What is flystrike in rabbits?
Flystrike in rabbits is a devastating condition, which is particularly common during warm weather. It is caused by the Lucilia sericata, or green bottle fly which is attracted to damp fur soiled with urine or soft faeces.
Each fly can lay up to 200 eggs on the skin, usually at the rear end of an animal, which then hatch into maggots within hours. The maggots grow by feeding on the rabbit’s flesh and, collectively, they can get through a large area of skin frighteningly quickly. The rabbit’s bottom, tail, belly and back is usually worst affected.
During the summer months, our emergency clinics see a big increase in the number of cases of flystrike.
My rabbit has maggots, what should I do?
Flystrike in rabbits is life-threatening. You should contact your vet straight away if your rabbit is showing signs of the disease or if you find a maggot on your rabbit. If it’s out of hours, call your nearest Vets Now pet emergency clinic or 24/7 hospital. Do not wait until your daytime vet reopens as it may be too late.
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What are the symptoms of flystrike in rabbits?
Initially, your pet may seem quiet and lethargic. They may also refuse food and drink and you may notice a strong smell coming from their hutch. Another typical sign of rabbit flystrike includes digging into corners to try to relieve the pain. As the maggots grow and eat away more of the skin, severe shock develops, eventually leading to collapse and death. It’s important to check your rabbit’s fur daily for any signs of maggots and if you find them crawling in your rabbit’s fur, you must call your vet immediately.
Rabbit flystrike treatment
Rabbits with flystrike can and do recover as long as the maggots are removed in the early stages. This is, however, a tricky procedure and should be carried out by your vet. In treating flystrike, it’s likely your vet will clip and clean your rabbit’s fur as well as administer pain relief and soothing products. Rabbits with flystrike may also often need antibiotics to prevent infection. In severe cases, your rabbit may be put on a drip and fed through a syringe. If extensive tissue loss has occurred, sadly, your rabbit may need to be put to sleep to relieve suffering.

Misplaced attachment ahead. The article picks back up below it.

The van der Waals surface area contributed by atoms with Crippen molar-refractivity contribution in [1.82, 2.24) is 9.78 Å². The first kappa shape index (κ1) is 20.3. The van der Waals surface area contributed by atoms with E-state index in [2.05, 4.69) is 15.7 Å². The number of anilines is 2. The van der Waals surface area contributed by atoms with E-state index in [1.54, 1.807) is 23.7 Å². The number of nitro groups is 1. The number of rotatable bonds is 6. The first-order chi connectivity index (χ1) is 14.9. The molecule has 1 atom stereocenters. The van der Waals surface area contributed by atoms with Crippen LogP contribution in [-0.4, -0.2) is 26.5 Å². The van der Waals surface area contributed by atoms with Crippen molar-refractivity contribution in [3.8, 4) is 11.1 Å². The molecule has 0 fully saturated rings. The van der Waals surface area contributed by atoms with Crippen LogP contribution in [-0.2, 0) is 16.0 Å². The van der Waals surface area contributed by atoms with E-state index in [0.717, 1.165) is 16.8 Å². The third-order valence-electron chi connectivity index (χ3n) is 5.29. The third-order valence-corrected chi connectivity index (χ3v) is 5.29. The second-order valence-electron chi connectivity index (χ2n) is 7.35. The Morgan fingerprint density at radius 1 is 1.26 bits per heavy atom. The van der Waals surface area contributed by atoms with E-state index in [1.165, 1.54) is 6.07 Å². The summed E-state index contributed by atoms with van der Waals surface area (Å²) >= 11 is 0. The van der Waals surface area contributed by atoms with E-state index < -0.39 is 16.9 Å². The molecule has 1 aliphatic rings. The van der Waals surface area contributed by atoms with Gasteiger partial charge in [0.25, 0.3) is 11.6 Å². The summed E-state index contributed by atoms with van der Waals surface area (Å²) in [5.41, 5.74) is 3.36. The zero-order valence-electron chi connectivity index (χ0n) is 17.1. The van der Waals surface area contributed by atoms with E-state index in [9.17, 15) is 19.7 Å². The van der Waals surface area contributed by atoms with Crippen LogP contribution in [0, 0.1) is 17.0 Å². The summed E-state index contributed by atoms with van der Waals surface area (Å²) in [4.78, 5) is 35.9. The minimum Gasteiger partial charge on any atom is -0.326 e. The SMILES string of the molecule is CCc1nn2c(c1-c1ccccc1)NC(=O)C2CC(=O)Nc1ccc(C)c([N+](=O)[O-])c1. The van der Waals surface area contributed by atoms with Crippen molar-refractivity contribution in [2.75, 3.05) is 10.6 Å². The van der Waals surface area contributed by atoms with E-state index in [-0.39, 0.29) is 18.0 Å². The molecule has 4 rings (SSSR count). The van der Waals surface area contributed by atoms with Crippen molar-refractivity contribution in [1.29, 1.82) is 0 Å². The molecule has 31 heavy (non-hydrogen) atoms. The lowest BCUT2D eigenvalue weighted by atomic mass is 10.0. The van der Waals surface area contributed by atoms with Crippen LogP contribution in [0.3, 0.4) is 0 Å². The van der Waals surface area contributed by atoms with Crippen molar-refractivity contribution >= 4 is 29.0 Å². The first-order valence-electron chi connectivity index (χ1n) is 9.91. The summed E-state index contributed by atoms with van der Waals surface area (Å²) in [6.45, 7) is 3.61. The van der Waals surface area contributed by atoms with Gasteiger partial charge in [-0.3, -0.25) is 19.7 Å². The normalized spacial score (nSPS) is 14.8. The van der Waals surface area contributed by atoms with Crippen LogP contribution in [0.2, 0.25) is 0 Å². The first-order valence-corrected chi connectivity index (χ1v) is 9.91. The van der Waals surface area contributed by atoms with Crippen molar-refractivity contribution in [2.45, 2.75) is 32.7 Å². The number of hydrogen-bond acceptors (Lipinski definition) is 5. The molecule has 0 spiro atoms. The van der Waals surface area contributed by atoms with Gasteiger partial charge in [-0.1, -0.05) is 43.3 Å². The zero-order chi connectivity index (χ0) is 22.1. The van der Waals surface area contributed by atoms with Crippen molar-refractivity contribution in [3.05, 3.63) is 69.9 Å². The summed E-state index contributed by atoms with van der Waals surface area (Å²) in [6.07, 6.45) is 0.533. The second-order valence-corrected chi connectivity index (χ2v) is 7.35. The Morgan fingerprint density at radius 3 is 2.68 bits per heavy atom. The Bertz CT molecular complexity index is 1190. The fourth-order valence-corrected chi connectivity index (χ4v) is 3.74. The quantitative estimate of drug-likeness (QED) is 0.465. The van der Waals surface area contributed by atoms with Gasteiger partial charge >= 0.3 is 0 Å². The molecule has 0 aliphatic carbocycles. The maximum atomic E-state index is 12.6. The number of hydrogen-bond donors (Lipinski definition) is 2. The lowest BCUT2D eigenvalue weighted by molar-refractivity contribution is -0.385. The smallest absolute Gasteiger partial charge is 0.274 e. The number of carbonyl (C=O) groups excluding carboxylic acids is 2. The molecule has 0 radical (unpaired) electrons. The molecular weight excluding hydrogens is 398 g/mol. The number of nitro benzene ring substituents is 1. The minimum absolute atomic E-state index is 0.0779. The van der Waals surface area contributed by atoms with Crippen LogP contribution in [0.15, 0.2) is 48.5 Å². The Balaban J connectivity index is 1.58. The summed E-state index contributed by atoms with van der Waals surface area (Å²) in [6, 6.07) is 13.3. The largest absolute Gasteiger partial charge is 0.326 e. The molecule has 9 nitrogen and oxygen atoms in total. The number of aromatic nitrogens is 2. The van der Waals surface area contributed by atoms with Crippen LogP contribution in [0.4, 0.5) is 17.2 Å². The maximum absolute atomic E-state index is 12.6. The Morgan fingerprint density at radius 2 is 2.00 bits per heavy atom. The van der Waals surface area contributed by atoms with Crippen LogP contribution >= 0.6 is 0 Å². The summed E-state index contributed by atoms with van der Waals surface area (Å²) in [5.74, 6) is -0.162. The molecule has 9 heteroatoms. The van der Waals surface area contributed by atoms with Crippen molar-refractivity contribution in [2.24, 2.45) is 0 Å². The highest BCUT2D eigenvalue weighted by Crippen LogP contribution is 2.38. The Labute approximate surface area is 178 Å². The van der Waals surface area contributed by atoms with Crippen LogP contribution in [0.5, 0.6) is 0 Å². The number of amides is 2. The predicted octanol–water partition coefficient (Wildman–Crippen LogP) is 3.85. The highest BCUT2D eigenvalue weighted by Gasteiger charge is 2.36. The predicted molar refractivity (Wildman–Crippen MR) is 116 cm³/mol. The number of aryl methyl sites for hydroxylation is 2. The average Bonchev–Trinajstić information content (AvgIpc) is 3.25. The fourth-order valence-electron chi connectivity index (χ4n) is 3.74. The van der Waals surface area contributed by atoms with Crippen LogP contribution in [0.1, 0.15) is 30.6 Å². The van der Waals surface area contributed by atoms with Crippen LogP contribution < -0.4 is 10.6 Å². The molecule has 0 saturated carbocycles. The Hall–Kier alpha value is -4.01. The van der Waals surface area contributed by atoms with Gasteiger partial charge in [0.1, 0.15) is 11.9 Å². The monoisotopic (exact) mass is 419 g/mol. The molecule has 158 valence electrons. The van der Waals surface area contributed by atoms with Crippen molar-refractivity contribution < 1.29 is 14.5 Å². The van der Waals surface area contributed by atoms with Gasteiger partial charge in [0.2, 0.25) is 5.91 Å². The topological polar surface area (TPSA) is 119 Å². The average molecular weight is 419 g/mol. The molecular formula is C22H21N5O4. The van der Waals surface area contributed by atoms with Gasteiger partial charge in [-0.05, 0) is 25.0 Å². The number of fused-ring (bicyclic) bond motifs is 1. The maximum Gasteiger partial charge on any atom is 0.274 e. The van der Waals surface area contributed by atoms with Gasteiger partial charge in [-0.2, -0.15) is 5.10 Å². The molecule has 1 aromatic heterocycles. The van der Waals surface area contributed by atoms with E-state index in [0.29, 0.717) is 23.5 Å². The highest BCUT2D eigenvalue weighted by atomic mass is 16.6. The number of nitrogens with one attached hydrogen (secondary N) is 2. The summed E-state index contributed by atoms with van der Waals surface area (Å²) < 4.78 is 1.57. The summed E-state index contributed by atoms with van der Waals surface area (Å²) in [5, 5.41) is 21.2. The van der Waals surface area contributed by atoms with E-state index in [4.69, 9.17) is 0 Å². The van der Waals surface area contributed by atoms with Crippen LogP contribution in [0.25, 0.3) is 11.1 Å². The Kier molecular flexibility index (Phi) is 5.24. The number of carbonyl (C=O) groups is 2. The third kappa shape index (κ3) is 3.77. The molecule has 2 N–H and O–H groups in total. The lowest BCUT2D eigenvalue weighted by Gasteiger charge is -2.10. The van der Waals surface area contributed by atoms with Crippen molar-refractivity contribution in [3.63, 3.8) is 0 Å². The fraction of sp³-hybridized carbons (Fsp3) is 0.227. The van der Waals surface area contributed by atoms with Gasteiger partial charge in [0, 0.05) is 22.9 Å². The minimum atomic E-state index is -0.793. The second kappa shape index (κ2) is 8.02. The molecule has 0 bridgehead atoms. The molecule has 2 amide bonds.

Rabbits who struggle to groom themselves, perhaps due to long fur, obesity, arthritis or painful teeth, are at greatest risk of flystrike as green bottles are attracted to areas soiled with faeces and urine. Most of the rabbits we see at Vets Now are well looked after, but it only takes a small amount of soiling for flies to strike, so our advice is to check your rabbit’s bottom at least twice a day. If your rabbit is dirty, wash with warm water and a shampoo specifically for small pets before rinsing and drying.
You may also want to apply a topical product containing the insect growth regulator cyromazine as it’s highly effective in preventing fly eggs from hatching. Protection typically lasts for eight to 10 weeks. Your daytime veterinary practice should be able to supply you with this treatment. Another common cause of flystrike in rabbits is housing them in an unsanitary hutch. It’s vital owners clean their rabbit’s bedding regularly.
It’s also worth considering putting up fly screens around your rabbit’s hutch, and growing plants and herbs that repel flies, for example, rosemary, peppermint, basil and green oregano.